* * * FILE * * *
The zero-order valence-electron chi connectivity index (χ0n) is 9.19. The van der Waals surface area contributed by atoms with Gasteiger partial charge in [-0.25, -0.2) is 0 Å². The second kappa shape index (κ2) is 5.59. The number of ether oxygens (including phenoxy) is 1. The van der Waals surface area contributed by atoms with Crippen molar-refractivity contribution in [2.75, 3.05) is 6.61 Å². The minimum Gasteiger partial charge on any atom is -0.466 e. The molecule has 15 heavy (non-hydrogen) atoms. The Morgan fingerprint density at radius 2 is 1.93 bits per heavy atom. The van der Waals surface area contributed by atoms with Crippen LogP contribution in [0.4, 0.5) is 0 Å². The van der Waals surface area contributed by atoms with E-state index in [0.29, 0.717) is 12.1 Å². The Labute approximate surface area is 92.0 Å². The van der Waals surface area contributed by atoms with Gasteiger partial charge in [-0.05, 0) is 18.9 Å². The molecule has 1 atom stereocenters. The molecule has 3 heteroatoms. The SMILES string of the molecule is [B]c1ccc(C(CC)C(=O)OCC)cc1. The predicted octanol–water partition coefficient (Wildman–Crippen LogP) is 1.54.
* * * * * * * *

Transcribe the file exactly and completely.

The zero-order valence-electron chi connectivity index (χ0n) is 9.19. The van der Waals surface area contributed by atoms with Gasteiger partial charge in [-0.25, -0.2) is 0 Å². The second kappa shape index (κ2) is 5.59. The number of ether oxygens (including phenoxy) is 1. The van der Waals surface area contributed by atoms with Crippen molar-refractivity contribution in [2.75, 3.05) is 6.61 Å². The minimum Gasteiger partial charge on any atom is -0.466 e. The molecule has 15 heavy (non-hydrogen) atoms. The Morgan fingerprint density at radius 2 is 1.93 bits per heavy atom. The van der Waals surface area contributed by atoms with Crippen LogP contribution in [0.4, 0.5) is 0 Å². The van der Waals surface area contributed by atoms with E-state index in [0.29, 0.717) is 12.1 Å². The Labute approximate surface area is 92.0 Å². The van der Waals surface area contributed by atoms with Gasteiger partial charge in [-0.05, 0) is 18.9 Å². The molecule has 1 atom stereocenters. The molecule has 3 heteroatoms. The SMILES string of the molecule is [B]c1ccc(C(CC)C(=O)OCC)cc1. The predicted octanol–water partition coefficient (Wildman–Crippen LogP) is 1.54.